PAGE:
An injunction has been granted by the High Court restraining an insurer repudiating insurance policies for a Dublin creche chain at the centre of an RTE Investigates programme.
Hyde And Seek Childcare Ltd and Hyde and Seek Glasnevin Ltd sought to prevent Ironshore Europe DAC cancelling insurance policies for four creches.
Ironshore said its move arose from investigations by it arising from matters in the RTE programme and subsequent media reports.
Today, Mr Justice Barniville said it was appropriate to grant the injunction pending the matter going to arbitration. He accepted there would be enormous damage to the creche business with the loss of 45 jobs and alternative places having to be found for 220 children by their parents if the order were not granted.
The judge put the matter back to tomorrow to finalise an order to reflect his judgment.
He said he intends to keep the matter under review so he can be informed of the steps taken to set up arbitration over the matter.
Earlier, he said it was accepted during the injunction hearing by the insurer that a clause in the contract between the parties required a dispute such as this go to arbitration.
The insurance policies at issue provide cover for three Hyde and Seek creches - located at Tolka Road, Pearse Street and Millbourne Avenue, Drumcondra, from January 1, 2019 to December 31, 2019. A fourth policy concerns a creche at Prospect Avenue, Glasnevin, and runs from January 1, 2019 until December 20, 2019.
Boy left behind during outing to Fairview park
Ann Davy, a director of both creche companies, disputed in an affidavit the entitlement of Ironshore to avoid the policies on grounds including her failure, when entering into the policies, to disclose a District Court conviction of her in 2004 along with other adverse findings against her in 2006.
The 2004 conviction was for inadequate supervision and having inadequate staff and attendance records arising from a three-year-old boy being left behind during an outing to Fairview park in 2004.
The insurer also alleged non-disclosure of a May 2006 finding that Ms Davy had failed to ensure enough supervising adults for the children in her care and that no corporal punishment was inflicted.
A €1,500 fine and costs order imposed on Ms Davy after being accused by the HSE of failing to ensure a sufficient number of supervising adults for pre-school in April 2006 was also not disclosed, it claimed.
The insurer further claimed failure by Ms Davy to ensure her staff were garda-vetted before working with children.
Solicitors for Ms Davy said the Fairview Park incident arose when she was operating as a sole trader, she had defended herself "vigorously" and a number of inspection reports around this time were "generally favourable".
They also said the May 2006 corporal punishment issue never proceeded to court and the supervision issues were dealt with.
On the garda vetting, they said Ms Davy is "actively dealing" with Tusla in relation to these matters, the insurer would be kept updated and Ms Davy had confirmed the creches are currently in compliance with all garda vetting requirements.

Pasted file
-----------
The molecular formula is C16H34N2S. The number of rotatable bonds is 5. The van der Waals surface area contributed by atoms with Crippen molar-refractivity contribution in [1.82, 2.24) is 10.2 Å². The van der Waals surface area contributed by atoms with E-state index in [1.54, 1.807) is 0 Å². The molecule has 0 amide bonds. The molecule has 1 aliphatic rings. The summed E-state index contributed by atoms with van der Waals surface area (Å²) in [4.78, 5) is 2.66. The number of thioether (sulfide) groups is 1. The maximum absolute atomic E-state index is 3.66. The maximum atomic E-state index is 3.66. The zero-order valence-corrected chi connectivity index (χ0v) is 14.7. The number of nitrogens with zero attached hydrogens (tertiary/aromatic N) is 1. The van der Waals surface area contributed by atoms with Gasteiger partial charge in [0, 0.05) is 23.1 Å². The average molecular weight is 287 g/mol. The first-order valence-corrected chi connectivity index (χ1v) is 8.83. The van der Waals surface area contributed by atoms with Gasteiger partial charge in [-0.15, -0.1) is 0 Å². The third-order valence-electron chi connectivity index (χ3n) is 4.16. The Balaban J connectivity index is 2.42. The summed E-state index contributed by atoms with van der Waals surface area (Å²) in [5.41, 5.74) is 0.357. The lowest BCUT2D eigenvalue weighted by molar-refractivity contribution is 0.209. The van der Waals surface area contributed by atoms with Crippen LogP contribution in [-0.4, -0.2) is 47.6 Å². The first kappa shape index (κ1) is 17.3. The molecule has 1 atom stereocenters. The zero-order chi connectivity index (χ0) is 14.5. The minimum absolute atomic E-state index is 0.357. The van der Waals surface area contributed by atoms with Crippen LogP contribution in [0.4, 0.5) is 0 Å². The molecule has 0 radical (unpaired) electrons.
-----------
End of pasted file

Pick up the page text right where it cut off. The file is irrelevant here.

Ms Davy also said the terms of the proposal form did not require her or the applicant companies to disclose the matters complained as those matters pre-dated 2014 when the creches first took out policies with the insurer.
She had answered and signed the proposal forms accurately and to the best of her knowledge and belief and free from any fraudulent or dishonest intent or motive, she said. She made all relevant disclosures and provided the information in the full belief the matters now raised by the insurer would not have had any influence on its assessment and acceptance of insurance.
'Garda vetting issue'
Ironshore said she was required under the policies to provide the information referred to by it and had also given an "unsatisfactory" response to the garda vetting issue.
It also argued it was entitled to avoid, or in the alternative, cancel the policies as though they had never existed and return the premiums to Hyde and Seek.
Mr Justice Barniville said the applicants met certain tests for the granting of an injunction.
He found there was a fair issue to tried in relation to the issue over garda vetting of staff of the creches.
He also found there was a fair issue to be tried in relation to the cancellation of the policies. In his view, it was arguable that there was no entitlement to cancel them in circumstances where the insurer had already stated it had avoided the policies in a letter to the applicants.
He was not satisfied there was a fair issue to be tried in relation to the "fair terms" of the cancellation issue.
In relation to the adequacy of damages, he accepted the creche side's argument that it would cause enormous damage causing the loss of 45 jobs and the parents of some 220 children having to find alternative places for their children at short notice.
He accepted the applicants may find themselves in the same position at the end of the December when the policies expire at the end of their terms. However, the time between now and then may afford the creches companies the opportunity to inform staff and parents.
He was also satisfied damages are an adequate remedy for the insurer.
He found the balance of convenience favoured the granting of the order and that the least harm will be done by granting the injunction.